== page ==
The second example to prove cloning in mammals inefficient is the Dolly sheep produced in Scotland. Scottish scientists transferred adult udder genomic material from the donor sheep into two hundred and seventy five new cells then incubated to develop into adults. Surprisingly, out of the two hundred and seventy five transformed new cells, dolly sheep was the only survivor. All the other two hundred and seventy four cells failed to develop into adult sheep off-springs (Logston, n.d). More surprisingly, even the survivor; the dolly sheep died some time later, although these scientists claimed that she died of cancer complications. Imagine these were human off-springs! The loss would have been great. Therefore, cloning appears to be accompanied with fatal results, which may put human health at a great risk than the one posed by the current genetic disorders. Despite the critic by some scientists, a large number of biomedical scientists look at it as a useful tool in medicine which holds great promise to saving lives, especially for individuals who are terminally ill. They view this biomedical approach as the only possible way that artificial synthesis of organs, which does not undergo repair after an injury such as the spinal cord can be produced in the laboratory or else in a surrogate individual then transplanted to the donor so as to replace the damaged tissue or organ.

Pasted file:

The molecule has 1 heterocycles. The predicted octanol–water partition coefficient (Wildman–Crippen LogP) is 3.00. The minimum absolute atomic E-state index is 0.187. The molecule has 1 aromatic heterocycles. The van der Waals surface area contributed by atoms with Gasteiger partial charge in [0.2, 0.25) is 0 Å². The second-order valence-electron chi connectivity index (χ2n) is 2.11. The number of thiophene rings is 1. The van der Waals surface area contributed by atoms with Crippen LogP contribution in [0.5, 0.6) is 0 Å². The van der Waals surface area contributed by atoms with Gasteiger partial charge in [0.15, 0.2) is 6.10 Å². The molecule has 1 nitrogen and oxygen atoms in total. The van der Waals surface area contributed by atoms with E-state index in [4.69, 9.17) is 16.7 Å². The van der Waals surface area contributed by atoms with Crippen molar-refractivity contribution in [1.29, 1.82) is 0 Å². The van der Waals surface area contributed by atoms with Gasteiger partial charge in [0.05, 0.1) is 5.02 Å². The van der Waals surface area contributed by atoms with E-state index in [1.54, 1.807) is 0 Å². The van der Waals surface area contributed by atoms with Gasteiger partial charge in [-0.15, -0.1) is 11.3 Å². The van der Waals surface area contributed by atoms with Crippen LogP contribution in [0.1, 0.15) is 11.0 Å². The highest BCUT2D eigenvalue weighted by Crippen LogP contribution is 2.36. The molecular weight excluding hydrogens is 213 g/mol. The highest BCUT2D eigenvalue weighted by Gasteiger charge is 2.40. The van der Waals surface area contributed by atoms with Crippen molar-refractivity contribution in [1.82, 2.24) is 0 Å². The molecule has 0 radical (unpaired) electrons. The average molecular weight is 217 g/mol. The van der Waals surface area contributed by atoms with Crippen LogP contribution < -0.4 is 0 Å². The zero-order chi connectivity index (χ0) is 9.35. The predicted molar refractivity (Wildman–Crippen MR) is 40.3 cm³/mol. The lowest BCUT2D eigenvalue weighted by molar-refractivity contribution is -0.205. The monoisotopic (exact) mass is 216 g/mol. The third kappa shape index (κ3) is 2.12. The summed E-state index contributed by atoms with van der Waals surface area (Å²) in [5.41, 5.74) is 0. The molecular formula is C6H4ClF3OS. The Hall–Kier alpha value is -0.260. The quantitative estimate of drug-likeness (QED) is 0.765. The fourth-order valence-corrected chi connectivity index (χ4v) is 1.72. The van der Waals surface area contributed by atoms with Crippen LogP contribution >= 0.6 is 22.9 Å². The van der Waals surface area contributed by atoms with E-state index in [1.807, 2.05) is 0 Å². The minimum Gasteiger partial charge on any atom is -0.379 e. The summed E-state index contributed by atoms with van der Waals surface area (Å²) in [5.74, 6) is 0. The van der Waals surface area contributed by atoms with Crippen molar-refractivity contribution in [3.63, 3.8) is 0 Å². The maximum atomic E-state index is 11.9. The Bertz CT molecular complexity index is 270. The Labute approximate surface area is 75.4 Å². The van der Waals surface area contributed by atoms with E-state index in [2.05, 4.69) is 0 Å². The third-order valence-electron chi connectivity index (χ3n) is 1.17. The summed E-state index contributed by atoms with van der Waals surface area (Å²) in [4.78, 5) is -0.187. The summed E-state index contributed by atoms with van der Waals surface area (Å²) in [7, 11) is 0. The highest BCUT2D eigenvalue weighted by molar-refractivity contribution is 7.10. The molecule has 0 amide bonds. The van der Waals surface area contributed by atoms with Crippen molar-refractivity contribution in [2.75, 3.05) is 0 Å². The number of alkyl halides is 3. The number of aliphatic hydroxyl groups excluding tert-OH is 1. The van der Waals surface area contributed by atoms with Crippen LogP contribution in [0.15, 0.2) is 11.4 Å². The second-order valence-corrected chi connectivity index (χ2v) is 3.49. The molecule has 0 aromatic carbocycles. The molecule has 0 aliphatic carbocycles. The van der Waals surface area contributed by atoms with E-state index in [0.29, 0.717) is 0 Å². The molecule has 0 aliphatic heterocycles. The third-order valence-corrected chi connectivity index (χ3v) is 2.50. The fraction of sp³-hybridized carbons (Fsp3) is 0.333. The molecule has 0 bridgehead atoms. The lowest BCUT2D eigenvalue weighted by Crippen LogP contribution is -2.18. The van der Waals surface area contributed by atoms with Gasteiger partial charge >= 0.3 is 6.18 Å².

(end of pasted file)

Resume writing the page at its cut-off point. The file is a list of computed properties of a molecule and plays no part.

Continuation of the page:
Another significant ethical aspect of human cloning is the unprecedented resistance by the society. From a societal ethical perspective, human cloning is regarded to as a violation of the societal norms and values. Ordinarily, off-springs acquire all their genetic characteristics from their parents. Their sex and other genetic composition are determined by genes in both the father and mother. Therefore, the off-spring is a product of the two individuals. As such, the off-spring is expected to express behavioral characteristics related to those of its father and mother (Dickenson, 2002). Therefore, the identity of the off-spring can be ascertained by analysis of the mother and the father’s genome through DNA sequencing. More precisely through the finger-printing genetic procedures, which are based on closeness of the parents’ DNA fragments with those of the off-spring (Harris & Holm, 2006). In contrast, in cloning the nuclear donor is usually one, therefore: genetic recombination does not take place in producing the twin off-spring. Another ethical issue related to cloning of human beings lies in the aspect of maintaining the element of sameness in the off-spring (McGee, 2001). Ordinarily, individual are unique in different biological ways. Behavioral characteristics displayed by different individuals vary significantly. The application of human cloning to produce an identical replica brings great uncertainty if all the behavioral characteristics will be displayed in the twin off-spring. Some people would prefer retention of all the outstanding good characteristics such as intelligence, as well as, the good morals that characterize an individual as good. It might be that variations in behavioral characteristics between the donor and the off-spring occur. That will mean, the off-spring is not similar to the donor especially with regard to overall human behavior which encompasses social values and societal norms (Fox, 2001).